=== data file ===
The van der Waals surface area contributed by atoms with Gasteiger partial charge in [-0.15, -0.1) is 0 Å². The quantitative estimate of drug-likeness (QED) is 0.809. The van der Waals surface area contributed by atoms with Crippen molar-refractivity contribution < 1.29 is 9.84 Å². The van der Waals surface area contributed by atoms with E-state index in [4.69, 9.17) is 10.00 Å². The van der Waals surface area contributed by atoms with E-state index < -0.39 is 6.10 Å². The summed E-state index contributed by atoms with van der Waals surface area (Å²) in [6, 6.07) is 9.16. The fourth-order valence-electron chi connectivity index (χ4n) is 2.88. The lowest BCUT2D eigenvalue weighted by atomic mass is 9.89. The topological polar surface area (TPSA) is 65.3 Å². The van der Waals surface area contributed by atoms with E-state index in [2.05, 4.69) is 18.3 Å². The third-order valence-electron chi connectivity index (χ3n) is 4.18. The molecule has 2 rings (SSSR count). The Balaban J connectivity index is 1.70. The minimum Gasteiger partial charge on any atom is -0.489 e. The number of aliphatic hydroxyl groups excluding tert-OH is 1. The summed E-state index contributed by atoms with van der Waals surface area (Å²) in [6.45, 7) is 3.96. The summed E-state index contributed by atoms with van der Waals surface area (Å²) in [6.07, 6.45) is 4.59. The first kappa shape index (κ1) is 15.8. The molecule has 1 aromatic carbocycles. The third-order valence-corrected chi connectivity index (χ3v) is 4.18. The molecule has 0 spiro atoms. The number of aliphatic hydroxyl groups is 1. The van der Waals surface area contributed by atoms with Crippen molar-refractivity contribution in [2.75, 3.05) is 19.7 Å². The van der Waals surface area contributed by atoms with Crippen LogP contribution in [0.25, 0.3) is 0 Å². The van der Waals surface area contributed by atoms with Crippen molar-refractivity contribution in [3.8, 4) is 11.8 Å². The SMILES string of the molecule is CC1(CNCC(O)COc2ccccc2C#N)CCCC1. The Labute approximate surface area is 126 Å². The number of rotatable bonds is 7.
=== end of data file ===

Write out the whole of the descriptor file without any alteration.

The van der Waals surface area contributed by atoms with Gasteiger partial charge in [-0.15, -0.1) is 0 Å². The quantitative estimate of drug-likeness (QED) is 0.809. The van der Waals surface area contributed by atoms with Crippen molar-refractivity contribution < 1.29 is 9.84 Å². The van der Waals surface area contributed by atoms with E-state index in [4.69, 9.17) is 10.00 Å². The van der Waals surface area contributed by atoms with E-state index < -0.39 is 6.10 Å². The summed E-state index contributed by atoms with van der Waals surface area (Å²) in [6, 6.07) is 9.16. The fourth-order valence-electron chi connectivity index (χ4n) is 2.88. The lowest BCUT2D eigenvalue weighted by atomic mass is 9.89. The topological polar surface area (TPSA) is 65.3 Å². The van der Waals surface area contributed by atoms with E-state index in [2.05, 4.69) is 18.3 Å². The third-order valence-electron chi connectivity index (χ3n) is 4.18. The molecule has 2 rings (SSSR count). The Balaban J connectivity index is 1.70. The minimum Gasteiger partial charge on any atom is -0.489 e. The number of aliphatic hydroxyl groups excluding tert-OH is 1. The summed E-state index contributed by atoms with van der Waals surface area (Å²) in [6.45, 7) is 3.96. The summed E-state index contributed by atoms with van der Waals surface area (Å²) in [6.07, 6.45) is 4.59. The first kappa shape index (κ1) is 15.8. The molecule has 1 aromatic carbocycles. The third-order valence-corrected chi connectivity index (χ3v) is 4.18. The molecule has 0 spiro atoms. The number of aliphatic hydroxyl groups is 1. The van der Waals surface area contributed by atoms with Crippen molar-refractivity contribution in [2.75, 3.05) is 19.7 Å². The van der Waals surface area contributed by atoms with Crippen LogP contribution in [0.25, 0.3) is 0 Å². The van der Waals surface area contributed by atoms with Crippen molar-refractivity contribution in [3.8, 4) is 11.8 Å². The SMILES string of the molecule is CC1(CNCC(O)COc2ccccc2C#N)CCCC1. The Labute approximate surface area is 126 Å². The number of rotatable bonds is 7.